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New federal government changes to fix aged care – Human Rights

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Aged Care Minister, Anika Wells introduced two aged care Bills
into the House of Representatives on the first sitting of
Parliament since the election on Wednesday. The Minister stated
that “the government is committed to improving
transparency, integrity, and accountability in aged
care.”

The two Bills address the recommendations made by the Royal
Commission into Aged Care Quality and Safety (Royal
Commission
) and Labor’s election policies on the
sector. The two bills are expected to rapidly pass through
Parliament having already passed through the House of
Representatives.

The former Morrison Government only adopted nine of the 148
recommendations of the Royal Commission and ignored the Royal
Commission’s recommendation that nursing homes should have a
registered nurse (RN) on site 24/7.

The Aged Care Amendment (Implementing Care Reform) Bill 2022
(Care Reform Bill), will require that a RN be
on-site at all aged care homes 24 hours a day, seven days a week.
The Care Reform Bill will also improve transparency related to
costs in the sector. The Government will be able to cap
administration and management fees on home care packages and aged
care providers will be required to publish financial figures.

These changes will gradually be implemented over the next twelve
months with the changes coming into effect on 1 December 2022, 1
January 2023 and 1 July 2023. Additionally, while there is a
requirement that a RN be on site 24/7, there will be some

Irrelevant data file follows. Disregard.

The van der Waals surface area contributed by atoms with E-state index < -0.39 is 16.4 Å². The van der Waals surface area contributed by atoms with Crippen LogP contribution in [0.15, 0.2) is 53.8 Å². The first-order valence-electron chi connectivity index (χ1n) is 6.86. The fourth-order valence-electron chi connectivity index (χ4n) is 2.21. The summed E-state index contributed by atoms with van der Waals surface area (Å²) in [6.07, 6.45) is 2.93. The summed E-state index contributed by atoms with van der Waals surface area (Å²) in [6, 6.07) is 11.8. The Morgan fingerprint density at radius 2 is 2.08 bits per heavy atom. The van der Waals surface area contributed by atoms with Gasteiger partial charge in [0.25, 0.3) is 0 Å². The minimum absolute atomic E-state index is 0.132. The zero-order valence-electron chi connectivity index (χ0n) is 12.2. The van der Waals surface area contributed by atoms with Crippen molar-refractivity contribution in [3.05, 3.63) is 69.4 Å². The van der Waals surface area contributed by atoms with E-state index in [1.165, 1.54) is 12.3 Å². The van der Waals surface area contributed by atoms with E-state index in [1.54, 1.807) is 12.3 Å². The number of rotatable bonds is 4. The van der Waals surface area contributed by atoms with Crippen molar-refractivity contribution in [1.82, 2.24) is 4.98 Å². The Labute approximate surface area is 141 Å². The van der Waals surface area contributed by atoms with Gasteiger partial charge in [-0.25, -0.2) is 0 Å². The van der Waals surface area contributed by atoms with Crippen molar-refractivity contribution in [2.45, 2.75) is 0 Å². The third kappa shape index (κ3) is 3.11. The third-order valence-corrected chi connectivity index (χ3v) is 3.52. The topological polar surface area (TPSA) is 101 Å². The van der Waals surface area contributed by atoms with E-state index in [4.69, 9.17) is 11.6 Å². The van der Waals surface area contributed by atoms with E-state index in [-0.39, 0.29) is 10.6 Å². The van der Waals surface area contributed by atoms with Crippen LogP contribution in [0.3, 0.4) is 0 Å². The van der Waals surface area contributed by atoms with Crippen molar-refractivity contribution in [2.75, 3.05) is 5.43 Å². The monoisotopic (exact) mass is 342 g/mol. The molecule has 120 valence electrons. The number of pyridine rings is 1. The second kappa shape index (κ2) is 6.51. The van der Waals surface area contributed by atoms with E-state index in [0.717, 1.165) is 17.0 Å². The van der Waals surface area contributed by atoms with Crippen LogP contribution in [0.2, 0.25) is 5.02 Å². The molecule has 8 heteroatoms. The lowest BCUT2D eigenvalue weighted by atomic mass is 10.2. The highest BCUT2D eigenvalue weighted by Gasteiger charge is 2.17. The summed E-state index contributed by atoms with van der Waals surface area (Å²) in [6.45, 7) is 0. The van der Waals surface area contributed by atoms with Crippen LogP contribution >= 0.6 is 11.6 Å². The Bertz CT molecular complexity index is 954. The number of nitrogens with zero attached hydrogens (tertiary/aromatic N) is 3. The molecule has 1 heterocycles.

exemptions to the nursing requirements. It is important for
providers in the sector to seek legal advice before the changes
come into effect to ensure compliance with the new legislative
requirements.

The Aged Care and Other Legislation Amendment (Royal Commission
Response) Bill 2022 (Royal Commission Response
Bill
) will implement further recommendations of the Royal
Commission. Key changes include:

  • Introducing a Code of Conduct that will apply to approved
    providers and their aged care workers and governing persons;

  • Extending the Serious Incident Response Scheme and
    Incident Management System requirements that apply in
    residential care to home care;

  • Implementing a new residential care funding model;

  • Introducing an independent pricing authority;

  • Requiring the Secretary of the Department to publish
    information regarding the quality of care and performance of each
    age care provider; and

  • Enabling greater information sharing between Commonwealth
    bodies in relation to aged care workers and providers.

In addition to these changes, the Fair Work Commission’s
aged care work value case has received submissions from Unions
where they have called for a 25 per cent pay rise for aged care
workers. These changes would be an increase of approximately $5 per
hour. While the Federal Government has not yet confirmed whether
they would support a 25 per cent pay rise, they have committed to
funding the increase awarded in the case.

The content of this article is intended to provide a general
guide to the subject matter. Specialist advice should be sought
about your specific circumstances.

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